Here's How 51 Looks with a Lifetime of Physical Fitness

By Harry Jackson, Jr. | St Louis Post-Dispatch (MO), August 23, 2015 | Go to article overview

Here's How 51 Looks with a Lifetime of Physical Fitness


Harry Jackson, Jr., St Louis Post-Dispatch (MO)


Gayle Wilson Rose nibbles all day nuts, bread, fruit, even homemade pizza. No meat or fish. She jogs rather than walks when she can, or rides a bicycle. She's 125 pounds and 5 feet, 5 inches tall.

She's been like that all of her life, 51 years, except for a couple of hiccups: a short time at 19 years old when she grew for a year or so to 150 pounds, and once when she was pregnant.

Otherwise, she says her physical fitness tests show she's in better shape now than in her teens. "I don't like growing old gracefully," she said. "I'm growing old with a vengeance."

Her message is that anyone can be healthy if they embrace fitness as a lifestyle.

As a full-time health coach, she says she strives to find out who her clients are, then help them learn how that can be adapted to being healthy and fit. That's what worked for her, she said.

She doesn't really have an aha moment that changed her life. Instead, she found inspiration in a health course at the University of Missouri-St. Louis just out of high school. Later, she took a course in Asian philosophy, "and I learned to question everything."

The health course taught her enough that she wanted to do it, forever. First thing she did was shrink, from 150 pounds to 125 and has floated there since for about 30 years.

Her only experience since then with being overweight was during her pregnancy 15 years ago with her son, Luca. "I learned an appreciation for people who carry their weight in the front," she said. "You're off balance, you can't even bend over to tie your shoes."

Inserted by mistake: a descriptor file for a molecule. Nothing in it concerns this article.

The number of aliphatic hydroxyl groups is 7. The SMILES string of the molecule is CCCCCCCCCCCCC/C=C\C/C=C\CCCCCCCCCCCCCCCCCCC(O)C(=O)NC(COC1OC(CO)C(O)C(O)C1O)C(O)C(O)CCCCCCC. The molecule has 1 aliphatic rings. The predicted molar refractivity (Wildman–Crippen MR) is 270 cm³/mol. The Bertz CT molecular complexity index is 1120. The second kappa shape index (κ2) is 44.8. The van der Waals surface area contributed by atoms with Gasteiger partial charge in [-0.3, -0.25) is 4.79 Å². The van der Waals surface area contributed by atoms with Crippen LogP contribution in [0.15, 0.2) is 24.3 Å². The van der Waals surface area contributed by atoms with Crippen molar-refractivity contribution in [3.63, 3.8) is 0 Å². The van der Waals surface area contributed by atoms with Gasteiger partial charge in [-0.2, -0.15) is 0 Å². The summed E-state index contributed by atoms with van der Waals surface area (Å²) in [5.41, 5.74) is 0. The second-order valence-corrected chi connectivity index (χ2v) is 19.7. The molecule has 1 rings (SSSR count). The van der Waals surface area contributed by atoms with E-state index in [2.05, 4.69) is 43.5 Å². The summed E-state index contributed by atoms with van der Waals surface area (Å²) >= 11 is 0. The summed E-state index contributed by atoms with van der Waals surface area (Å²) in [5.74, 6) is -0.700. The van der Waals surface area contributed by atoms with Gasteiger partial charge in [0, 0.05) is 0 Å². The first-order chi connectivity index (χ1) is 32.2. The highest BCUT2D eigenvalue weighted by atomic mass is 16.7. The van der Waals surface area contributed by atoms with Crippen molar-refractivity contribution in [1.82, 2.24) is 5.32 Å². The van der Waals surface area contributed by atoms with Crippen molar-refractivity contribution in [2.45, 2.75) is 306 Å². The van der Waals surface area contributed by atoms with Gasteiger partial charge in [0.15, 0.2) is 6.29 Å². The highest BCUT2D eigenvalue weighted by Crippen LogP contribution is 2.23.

While she may gain a few pounds now and then, "If I get to 130, wow, it's like my clothes don't fit, I feel (different)."

Her change to health coaching was because she used the principles on herself before she knew what health coaching was.

She didn't go on an obsessive-compulsive trek of eating like a bird and exercising like a Navy SEAL. In fact, she took off to have a life traveling, living overseas, experiencing.

During that time, she made changes with respect for her own life and choices, not some form of fad or scientific instruction.

An example, she stopped eating red meat, then stopped eating any meat fish or chicken included. Why? "It was more as I became aware of animal rights," she said, "how they treat animals (that end up on the dinner table)."

That was 20 years ago. She still otherwise indulged in what she liked. She's not vegan; she eats eggs and cheese. "While I lived in Italy, I had pasta and vegetables every day," she said. "I didn't own a car, and I walked or biked everywhere."

She moved to Italy to teach English and work in advertising. …

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